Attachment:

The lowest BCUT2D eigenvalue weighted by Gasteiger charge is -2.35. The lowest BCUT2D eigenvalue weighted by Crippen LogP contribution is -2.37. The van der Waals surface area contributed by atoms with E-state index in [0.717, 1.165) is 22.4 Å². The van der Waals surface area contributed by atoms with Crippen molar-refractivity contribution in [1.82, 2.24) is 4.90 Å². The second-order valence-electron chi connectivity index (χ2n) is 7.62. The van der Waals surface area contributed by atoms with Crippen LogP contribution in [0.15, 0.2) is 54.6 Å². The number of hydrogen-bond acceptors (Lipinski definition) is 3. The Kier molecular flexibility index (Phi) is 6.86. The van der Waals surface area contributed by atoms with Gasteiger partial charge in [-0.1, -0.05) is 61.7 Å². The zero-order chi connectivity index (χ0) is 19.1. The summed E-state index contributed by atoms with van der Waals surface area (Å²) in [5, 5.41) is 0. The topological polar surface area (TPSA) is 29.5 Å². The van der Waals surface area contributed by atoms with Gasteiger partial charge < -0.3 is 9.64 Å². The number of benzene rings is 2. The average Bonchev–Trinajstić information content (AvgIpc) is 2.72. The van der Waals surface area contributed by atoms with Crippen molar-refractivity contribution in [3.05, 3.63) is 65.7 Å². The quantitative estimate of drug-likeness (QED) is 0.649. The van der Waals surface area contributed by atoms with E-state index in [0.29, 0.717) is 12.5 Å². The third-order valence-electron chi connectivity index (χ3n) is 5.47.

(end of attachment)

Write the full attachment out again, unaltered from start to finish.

The lowest BCUT2D eigenvalue weighted by Gasteiger charge is -2.35. The lowest BCUT2D eigenvalue weighted by Crippen LogP contribution is -2.37. The van der Waals surface area contributed by atoms with E-state index in [0.717, 1.165) is 22.4 Å². The van der Waals surface area contributed by atoms with Crippen molar-refractivity contribution in [1.82, 2.24) is 4.90 Å². The second-order valence-electron chi connectivity index (χ2n) is 7.62. The van der Waals surface area contributed by atoms with Crippen LogP contribution in [0.15, 0.2) is 54.6 Å². The number of hydrogen-bond acceptors (Lipinski definition) is 3. The Kier molecular flexibility index (Phi) is 6.86. The van der Waals surface area contributed by atoms with Gasteiger partial charge in [-0.1, -0.05) is 61.7 Å². The zero-order chi connectivity index (χ0) is 19.1. The summed E-state index contributed by atoms with van der Waals surface area (Å²) in [5, 5.41) is 0. The topological polar surface area (TPSA) is 29.5 Å². The van der Waals surface area contributed by atoms with Gasteiger partial charge < -0.3 is 9.64 Å². The number of benzene rings is 2. The average Bonchev–Trinajstić information content (AvgIpc) is 2.72. The van der Waals surface area contributed by atoms with Crippen molar-refractivity contribution in [3.05, 3.63) is 65.7 Å². The quantitative estimate of drug-likeness (QED) is 0.649. The van der Waals surface area contributed by atoms with E-state index in [0.29, 0.717) is 12.5 Å². The third-order valence-electron chi connectivity index (χ3n) is 5.47.